To gain advertiser support, you have to convey that you know what you’re doing. And nothing says ‘amateur’ more than not having a plan. You have to know well in advance what you plan to be talking about for the coming year. Besides serving advertisers, you’re also creating a blueprint for yourself moving forward. You’ve laid the groundwork for the coming year, so the content question isn’t, “What are we going to write about?” but “Who’s the best person to talk about these things that we’ve deemed important?”


Does your magazine show love to advertisers and associate members?

  • Embrace your advertising partnerships.

Think about it: a magazine is typically half advertising, half editorial (or somewhere around there). Without all those advertising pages, there’d be no editorial pages. Traditional magazine business models rely on the participation of advertisers to support the ongoing costs of publishing a high-quality product.

On the other side of great content are the great advertisers (and associate members) who invest in the magazine, thus investing in your association and members. Show them some love by publicly thanking them for their support within the pages of the magazine. At the very least, include an advertiser/sponsor list within every issue. Acknowledge their support. It will go a long way toward future advertiser investment in, and expansion of, your member magazine brand.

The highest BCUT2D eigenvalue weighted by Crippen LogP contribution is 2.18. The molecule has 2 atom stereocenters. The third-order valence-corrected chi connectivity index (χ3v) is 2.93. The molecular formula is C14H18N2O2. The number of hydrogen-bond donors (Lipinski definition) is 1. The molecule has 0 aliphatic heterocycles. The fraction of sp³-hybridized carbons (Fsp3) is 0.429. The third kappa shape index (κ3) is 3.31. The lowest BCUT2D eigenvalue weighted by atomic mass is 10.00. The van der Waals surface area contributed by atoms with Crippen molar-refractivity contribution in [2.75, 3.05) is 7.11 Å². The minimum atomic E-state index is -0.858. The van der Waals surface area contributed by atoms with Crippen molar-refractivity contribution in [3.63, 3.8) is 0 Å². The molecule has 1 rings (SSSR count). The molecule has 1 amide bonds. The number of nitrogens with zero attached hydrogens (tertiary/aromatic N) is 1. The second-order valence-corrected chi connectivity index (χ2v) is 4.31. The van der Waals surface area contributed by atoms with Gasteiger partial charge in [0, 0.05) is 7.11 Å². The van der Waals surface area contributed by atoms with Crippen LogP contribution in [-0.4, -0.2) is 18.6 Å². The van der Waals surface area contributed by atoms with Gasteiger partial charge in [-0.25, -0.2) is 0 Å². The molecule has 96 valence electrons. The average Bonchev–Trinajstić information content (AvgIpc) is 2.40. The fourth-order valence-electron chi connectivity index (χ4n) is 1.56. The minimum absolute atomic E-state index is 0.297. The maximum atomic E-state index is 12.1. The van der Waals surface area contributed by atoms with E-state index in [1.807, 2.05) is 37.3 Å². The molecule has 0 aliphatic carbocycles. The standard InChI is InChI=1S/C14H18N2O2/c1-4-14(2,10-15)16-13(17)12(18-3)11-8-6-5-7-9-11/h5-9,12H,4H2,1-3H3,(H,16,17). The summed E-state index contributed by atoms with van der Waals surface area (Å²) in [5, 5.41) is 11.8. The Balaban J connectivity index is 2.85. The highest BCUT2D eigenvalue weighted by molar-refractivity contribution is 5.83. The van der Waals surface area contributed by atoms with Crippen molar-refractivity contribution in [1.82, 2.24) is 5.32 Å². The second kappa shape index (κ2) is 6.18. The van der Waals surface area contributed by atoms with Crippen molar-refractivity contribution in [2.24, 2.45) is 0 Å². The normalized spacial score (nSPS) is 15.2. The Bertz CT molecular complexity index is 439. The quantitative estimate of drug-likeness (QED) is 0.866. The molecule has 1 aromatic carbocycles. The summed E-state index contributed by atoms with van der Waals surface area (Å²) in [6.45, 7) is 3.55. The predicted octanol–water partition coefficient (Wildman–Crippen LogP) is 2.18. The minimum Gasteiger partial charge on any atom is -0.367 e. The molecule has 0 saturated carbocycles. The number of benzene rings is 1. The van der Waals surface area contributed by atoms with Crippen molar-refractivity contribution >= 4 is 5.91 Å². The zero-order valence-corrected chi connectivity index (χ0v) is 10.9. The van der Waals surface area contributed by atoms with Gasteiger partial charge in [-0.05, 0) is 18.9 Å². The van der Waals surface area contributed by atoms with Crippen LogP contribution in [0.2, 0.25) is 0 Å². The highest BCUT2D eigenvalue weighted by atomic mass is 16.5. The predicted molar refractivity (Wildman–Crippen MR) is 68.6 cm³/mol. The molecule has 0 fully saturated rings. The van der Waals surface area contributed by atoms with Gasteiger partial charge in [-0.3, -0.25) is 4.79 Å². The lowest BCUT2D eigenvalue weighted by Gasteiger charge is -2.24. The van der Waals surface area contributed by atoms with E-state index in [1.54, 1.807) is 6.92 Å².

Give advertisers the opportunity to contribute informational, neutral articles that meet your editorial guidelines. Aside from members, advertisers are an underestimated, untapped resource for content that’s relevant to your industry. Advertisers are often experts about content that members want and need. Make it easy for them to contribute to the magazine. If you can sell them on the idea of getting in front of members with original unbiased content, then you’ve created a scenario where everyone wins. You’ve gained a content powerhouse, and they’ve gained exposure in front of your selective audience.


  1. Is your magazine relevant, helpful, one of a kind, well-written and error-free and industry-leading?
  • Make sure reading your member magazine is worthwhile.